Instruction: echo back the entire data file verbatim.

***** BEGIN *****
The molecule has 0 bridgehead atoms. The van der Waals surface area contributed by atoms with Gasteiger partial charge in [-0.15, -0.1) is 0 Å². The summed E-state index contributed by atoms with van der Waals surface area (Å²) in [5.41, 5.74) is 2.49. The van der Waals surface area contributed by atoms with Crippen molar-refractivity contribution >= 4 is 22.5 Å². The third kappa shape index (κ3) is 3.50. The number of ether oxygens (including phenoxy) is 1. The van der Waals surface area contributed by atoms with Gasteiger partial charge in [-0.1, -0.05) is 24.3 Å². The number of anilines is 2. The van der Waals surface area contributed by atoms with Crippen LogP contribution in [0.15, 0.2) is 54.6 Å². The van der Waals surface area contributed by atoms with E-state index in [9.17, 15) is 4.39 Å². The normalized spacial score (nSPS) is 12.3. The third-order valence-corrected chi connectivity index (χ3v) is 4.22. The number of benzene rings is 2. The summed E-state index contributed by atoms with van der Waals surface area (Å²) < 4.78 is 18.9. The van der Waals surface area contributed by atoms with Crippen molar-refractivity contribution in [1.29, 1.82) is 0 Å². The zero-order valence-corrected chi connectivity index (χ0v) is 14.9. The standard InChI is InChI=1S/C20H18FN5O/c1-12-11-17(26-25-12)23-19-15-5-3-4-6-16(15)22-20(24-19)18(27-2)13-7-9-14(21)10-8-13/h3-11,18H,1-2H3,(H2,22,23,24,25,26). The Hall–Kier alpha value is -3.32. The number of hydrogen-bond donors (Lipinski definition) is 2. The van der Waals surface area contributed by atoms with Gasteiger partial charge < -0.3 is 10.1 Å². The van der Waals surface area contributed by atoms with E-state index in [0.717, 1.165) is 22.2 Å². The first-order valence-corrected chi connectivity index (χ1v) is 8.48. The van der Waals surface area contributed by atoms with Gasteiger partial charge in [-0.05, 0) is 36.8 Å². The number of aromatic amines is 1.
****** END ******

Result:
The molecule has 0 bridgehead atoms. The van der Waals surface area contributed by atoms with Gasteiger partial charge in [-0.15, -0.1) is 0 Å². The summed E-state index contributed by atoms with van der Waals surface area (Å²) in [5.41, 5.74) is 2.49. The van der Waals surface area contributed by atoms with Crippen molar-refractivity contribution >= 4 is 22.5 Å². The third kappa shape index (κ3) is 3.50. The number of ether oxygens (including phenoxy) is 1. The van der Waals surface area contributed by atoms with Gasteiger partial charge in [-0.1, -0.05) is 24.3 Å². The number of anilines is 2. The van der Waals surface area contributed by atoms with Crippen LogP contribution in [0.15, 0.2) is 54.6 Å². The van der Waals surface area contributed by atoms with E-state index in [9.17, 15) is 4.39 Å². The normalized spacial score (nSPS) is 12.3. The third-order valence-corrected chi connectivity index (χ3v) is 4.22. The number of benzene rings is 2. The summed E-state index contributed by atoms with van der Waals surface area (Å²) < 4.78 is 18.9. The van der Waals surface area contributed by atoms with Crippen molar-refractivity contribution in [1.29, 1.82) is 0 Å². The zero-order valence-corrected chi connectivity index (χ0v) is 14.9. The standard InChI is InChI=1S/C20H18FN5O/c1-12-11-17(26-25-12)23-19-15-5-3-4-6-16(15)22-20(24-19)18(27-2)13-7-9-14(21)10-8-13/h3-11,18H,1-2H3,(H2,22,23,24,25,26). The Hall–Kier alpha value is -3.32. The number of hydrogen-bond donors (Lipinski definition) is 2. The van der Waals surface area contributed by atoms with Gasteiger partial charge < -0.3 is 10.1 Å². The van der Waals surface area contributed by atoms with E-state index in [0.717, 1.165) is 22.2 Å². The first-order valence-corrected chi connectivity index (χ1v) is 8.48. The van der Waals surface area contributed by atoms with Gasteiger partial charge in [-0.05, 0) is 36.8 Å². The number of aromatic amines is 1.